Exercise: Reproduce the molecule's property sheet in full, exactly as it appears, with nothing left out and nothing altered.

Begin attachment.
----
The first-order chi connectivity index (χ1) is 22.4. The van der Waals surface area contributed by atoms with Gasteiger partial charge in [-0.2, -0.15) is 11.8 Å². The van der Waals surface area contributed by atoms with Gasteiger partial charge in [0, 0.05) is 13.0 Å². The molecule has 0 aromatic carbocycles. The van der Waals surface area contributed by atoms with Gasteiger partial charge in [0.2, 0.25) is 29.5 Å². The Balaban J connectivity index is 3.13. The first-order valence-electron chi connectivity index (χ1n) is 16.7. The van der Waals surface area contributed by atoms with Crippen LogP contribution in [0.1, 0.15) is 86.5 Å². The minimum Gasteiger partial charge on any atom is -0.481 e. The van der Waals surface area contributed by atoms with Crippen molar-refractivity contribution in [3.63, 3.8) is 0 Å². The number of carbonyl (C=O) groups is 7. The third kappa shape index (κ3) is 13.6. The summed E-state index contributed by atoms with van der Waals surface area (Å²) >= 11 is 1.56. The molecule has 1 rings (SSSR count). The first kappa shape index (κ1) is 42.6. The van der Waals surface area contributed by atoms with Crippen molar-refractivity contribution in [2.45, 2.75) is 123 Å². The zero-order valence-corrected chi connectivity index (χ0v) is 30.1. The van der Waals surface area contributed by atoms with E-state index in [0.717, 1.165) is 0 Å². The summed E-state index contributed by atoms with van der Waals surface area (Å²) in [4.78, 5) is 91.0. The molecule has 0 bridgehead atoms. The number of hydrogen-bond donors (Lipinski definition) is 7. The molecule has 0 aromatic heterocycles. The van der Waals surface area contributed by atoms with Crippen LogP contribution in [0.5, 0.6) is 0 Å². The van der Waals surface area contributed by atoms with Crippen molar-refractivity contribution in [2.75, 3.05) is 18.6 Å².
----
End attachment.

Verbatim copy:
The first-order chi connectivity index (χ1) is 22.4. The van der Waals surface area contributed by atoms with Gasteiger partial charge in [-0.2, -0.15) is 11.8 Å². The van der Waals surface area contributed by atoms with Gasteiger partial charge in [0, 0.05) is 13.0 Å². The molecule has 0 aromatic carbocycles. The van der Waals surface area contributed by atoms with Gasteiger partial charge in [0.2, 0.25) is 29.5 Å². The Balaban J connectivity index is 3.13. The first-order valence-electron chi connectivity index (χ1n) is 16.7. The van der Waals surface area contributed by atoms with Crippen LogP contribution in [0.1, 0.15) is 86.5 Å². The minimum Gasteiger partial charge on any atom is -0.481 e. The van der Waals surface area contributed by atoms with Crippen molar-refractivity contribution in [3.63, 3.8) is 0 Å². The number of carbonyl (C=O) groups is 7. The third kappa shape index (κ3) is 13.6. The summed E-state index contributed by atoms with van der Waals surface area (Å²) >= 11 is 1.56. The molecule has 1 rings (SSSR count). The first kappa shape index (κ1) is 42.6. The van der Waals surface area contributed by atoms with Crippen molar-refractivity contribution in [2.45, 2.75) is 123 Å². The zero-order valence-corrected chi connectivity index (χ0v) is 30.1. The van der Waals surface area contributed by atoms with E-state index in [0.717, 1.165) is 0 Å². The summed E-state index contributed by atoms with van der Waals surface area (Å²) in [4.78, 5) is 91.0. The molecule has 0 bridgehead atoms. The number of hydrogen-bond donors (Lipinski definition) is 7. The molecule has 0 aromatic heterocycles. The van der Waals surface area contributed by atoms with Crippen LogP contribution in [0.5, 0.6) is 0 Å². The van der Waals surface area contributed by atoms with Crippen molar-refractivity contribution in [2.75, 3.05) is 18.6 Å².